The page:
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Nicholas Young, of Fairfax, Virginia, is accused of trying to help the terrorist organization ISIS, the U.S. According to the Washington Post, Young was arrested Wednesday morning at Metropolitan Police Headquarters. According to the affidavit filed in support of the criminal complaint, Young told FBI agents that he traveled to Libya twice in 2011 and he had been with rebels attempting to overthrow the Muammar Qaddafi regime.  Baggage searches revealed that Young traveled with body armor, a kevlar helmet, and several other military-style items. According to the affidavit filed in support of the criminal complaint, in 2014, Young met on about 20 separate occasions with an FBI confidential human source (CHS) posing as a U.S. According to the affidavit filed in support of the criminal complaint, on July 18, 2016, Young communicated with whom he believed to be CHS regarding purchasing of gift cards for mobile messaging accounts ISIL uses in recruiting.
The Metro Transit Police Department initiated this investigation and continues to work collaboratively with the FBI Washington Field Office Joint Terrorism Task Force on the case. Nicholas Young Photos: Must-See Pictures ISIS SupporterWashington DC Metro Transit Police officer Nicholas E. He is also known to associate with Amine El Khalifi, a man who pleaded guilty in 2012 to plotting to carry out a suicide bombing at the US Capitol Building.
Nicholas Young has been accused of trying to help the terrorist organization ISIS, the U.S. A law enforcement officer walks on the street outside the home of Nicholas Young, a Washington Metro Transit Officer, Wednesday, Aug. Young allegedly used mobile messaging accounts to send $245 in gift cards codes to a person he believed was a member of the terrorist organization, but who was actually an undercover law enforcement officer.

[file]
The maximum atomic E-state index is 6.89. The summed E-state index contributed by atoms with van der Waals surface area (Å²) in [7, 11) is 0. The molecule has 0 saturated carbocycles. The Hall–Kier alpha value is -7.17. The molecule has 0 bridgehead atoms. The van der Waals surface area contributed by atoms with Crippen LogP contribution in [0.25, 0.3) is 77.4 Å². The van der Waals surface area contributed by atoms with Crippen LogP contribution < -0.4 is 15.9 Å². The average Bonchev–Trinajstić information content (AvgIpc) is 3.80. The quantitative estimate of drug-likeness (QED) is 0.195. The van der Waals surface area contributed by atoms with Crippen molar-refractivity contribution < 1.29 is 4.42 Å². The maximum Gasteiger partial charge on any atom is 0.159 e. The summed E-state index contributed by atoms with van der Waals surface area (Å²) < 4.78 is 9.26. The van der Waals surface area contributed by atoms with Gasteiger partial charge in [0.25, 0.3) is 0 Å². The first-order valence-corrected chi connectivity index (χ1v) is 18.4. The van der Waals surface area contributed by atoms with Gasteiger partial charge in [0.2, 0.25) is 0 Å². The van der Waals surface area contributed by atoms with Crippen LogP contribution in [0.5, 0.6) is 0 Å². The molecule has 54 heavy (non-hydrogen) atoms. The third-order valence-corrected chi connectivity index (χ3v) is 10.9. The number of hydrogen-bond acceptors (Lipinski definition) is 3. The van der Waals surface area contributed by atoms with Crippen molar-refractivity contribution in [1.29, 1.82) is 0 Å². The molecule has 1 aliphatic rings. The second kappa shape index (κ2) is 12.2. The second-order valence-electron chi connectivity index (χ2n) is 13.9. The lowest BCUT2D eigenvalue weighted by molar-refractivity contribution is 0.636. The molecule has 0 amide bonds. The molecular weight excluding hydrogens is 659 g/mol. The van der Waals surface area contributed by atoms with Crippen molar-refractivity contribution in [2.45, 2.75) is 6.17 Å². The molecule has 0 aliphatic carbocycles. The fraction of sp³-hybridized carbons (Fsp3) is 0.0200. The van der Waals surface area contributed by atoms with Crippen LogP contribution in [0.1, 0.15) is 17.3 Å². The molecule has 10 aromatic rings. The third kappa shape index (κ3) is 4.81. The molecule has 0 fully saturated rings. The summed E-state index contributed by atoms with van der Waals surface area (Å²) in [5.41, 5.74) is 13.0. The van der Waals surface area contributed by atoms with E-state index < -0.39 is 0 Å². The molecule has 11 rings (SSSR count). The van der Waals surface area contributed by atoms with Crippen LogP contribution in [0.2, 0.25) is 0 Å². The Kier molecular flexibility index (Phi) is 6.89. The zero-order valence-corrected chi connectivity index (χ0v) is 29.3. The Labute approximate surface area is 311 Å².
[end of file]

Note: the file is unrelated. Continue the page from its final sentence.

The suspect, 36-year-old Nicholas Young, is accused of purchasing 22 gift cards for mobile messaging applications which he meant to send to IS militants overseas. Court documents also show that Young knew Zachary Chesser, who was convicted of providing support to Al Qaeda’s affiliate in Somalia in 2010. In an e-mail Young sent in 2015 to the informant, whom he thought had contacts with the IS, he asked how he could send money to IS leaders. According to an indictment filed in Alexandria federal court, a law enforcement source convinced Young to send him codes for mobile messaging cards that Young believed would be used by Islamic State fighters overseas to communicate. On July 28, 2016, Young sent 22 sixteen digit gift card codes to the FBI undercover with a message that stated: “Respond to verify receipt .

The maximum statutory sentence is prescribed by Congress and is provided here for informational purposes, as the sentencing of the defendant will be determined by the court based on the advisory Sentencing Guidelines and other statutory factors. He was arrested Wednesday, making him the first American law enforcement officer charged with being involved with ISIS. In a statement, he said transit police alerted the FBI about Mr Young and cooperated with federal agents during the investigation.
Young allegedly said that if he was ever betrayed, his betrayer’s head would end up in a cinder block at the bottom of Lake Braddock. Young is alleged to have attempted to send money to ISIS via mobile-based gift cards using a messaging service frequently utilized by ISIS.
Young, who joined the Metro police in 2003, has been under the FBI’s watch since 2010. Several meetings Young had with an undercover law enforcement officer in 2011 included another of Young’s acquaintances, Amine El Khalifi, who later pleaded guilty to charges relating to attempting a suicide bombing at the U.S.
He graduated from the Metro Transit Academy on Monday, December 22nd, 2003 after 37 weeks of training. He’s being charged with providing material support to ISIS in the way of gift cards and tech items to send to operatives. Young is alleged to have given the source advice on how to avoid detection by authorities when traveling overseas to join the Islamic State. A successful conviction could mean a 20-year sentence for Young, who was employed at the Metro Transit Police Department since 2003, and has been on the Joint Terrorism Task Force’s radar for four years.
According to NBC, Young will appear in federal court Wednesday afternoon, and could face 20 years in prison if convicted.
The only problem for Young is that he was talking to undercover agents, not actual ISIS members.

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